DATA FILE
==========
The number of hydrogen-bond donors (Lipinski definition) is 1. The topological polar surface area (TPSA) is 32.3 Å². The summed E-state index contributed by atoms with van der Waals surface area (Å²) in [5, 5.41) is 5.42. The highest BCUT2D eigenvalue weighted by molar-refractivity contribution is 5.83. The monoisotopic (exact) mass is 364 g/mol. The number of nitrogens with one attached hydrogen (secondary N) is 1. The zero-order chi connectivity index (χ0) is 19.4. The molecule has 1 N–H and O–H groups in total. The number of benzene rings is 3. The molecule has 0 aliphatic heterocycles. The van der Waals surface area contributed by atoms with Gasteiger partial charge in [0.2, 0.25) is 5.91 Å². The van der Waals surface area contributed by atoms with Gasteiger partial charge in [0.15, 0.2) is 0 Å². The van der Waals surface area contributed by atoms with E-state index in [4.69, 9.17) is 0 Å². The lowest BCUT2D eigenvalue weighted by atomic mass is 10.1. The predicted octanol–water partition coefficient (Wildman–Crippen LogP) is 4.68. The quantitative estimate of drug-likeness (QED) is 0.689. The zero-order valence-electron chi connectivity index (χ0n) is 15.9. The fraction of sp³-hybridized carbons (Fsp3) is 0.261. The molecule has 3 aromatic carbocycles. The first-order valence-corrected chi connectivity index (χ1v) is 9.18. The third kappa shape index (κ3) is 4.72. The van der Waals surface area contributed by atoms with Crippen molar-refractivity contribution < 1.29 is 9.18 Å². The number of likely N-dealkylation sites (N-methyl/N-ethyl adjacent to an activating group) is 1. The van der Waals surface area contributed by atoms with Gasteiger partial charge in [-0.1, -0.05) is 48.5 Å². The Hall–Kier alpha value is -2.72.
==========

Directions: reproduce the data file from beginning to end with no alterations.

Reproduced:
The number of hydrogen-bond donors (Lipinski definition) is 1. The topological polar surface area (TPSA) is 32.3 Å². The summed E-state index contributed by atoms with van der Waals surface area (Å²) in [5, 5.41) is 5.42. The highest BCUT2D eigenvalue weighted by molar-refractivity contribution is 5.83. The monoisotopic (exact) mass is 364 g/mol. The number of nitrogens with one attached hydrogen (secondary N) is 1. The zero-order chi connectivity index (χ0) is 19.4. The molecule has 1 N–H and O–H groups in total. The number of benzene rings is 3. The molecule has 0 aliphatic heterocycles. The van der Waals surface area contributed by atoms with Gasteiger partial charge in [0.2, 0.25) is 5.91 Å². The van der Waals surface area contributed by atoms with Gasteiger partial charge in [0.15, 0.2) is 0 Å². The van der Waals surface area contributed by atoms with E-state index in [4.69, 9.17) is 0 Å². The lowest BCUT2D eigenvalue weighted by atomic mass is 10.1. The predicted octanol–water partition coefficient (Wildman–Crippen LogP) is 4.68. The quantitative estimate of drug-likeness (QED) is 0.689. The zero-order valence-electron chi connectivity index (χ0n) is 15.9. The fraction of sp³-hybridized carbons (Fsp3) is 0.261. The molecule has 3 aromatic carbocycles. The first-order valence-corrected chi connectivity index (χ1v) is 9.18. The third kappa shape index (κ3) is 4.72. The van der Waals surface area contributed by atoms with Crippen molar-refractivity contribution < 1.29 is 9.18 Å². The number of likely N-dealkylation sites (N-methyl/N-ethyl adjacent to an activating group) is 1. The van der Waals surface area contributed by atoms with Gasteiger partial charge in [-0.1, -0.05) is 48.5 Å². The Hall–Kier alpha value is -2.72.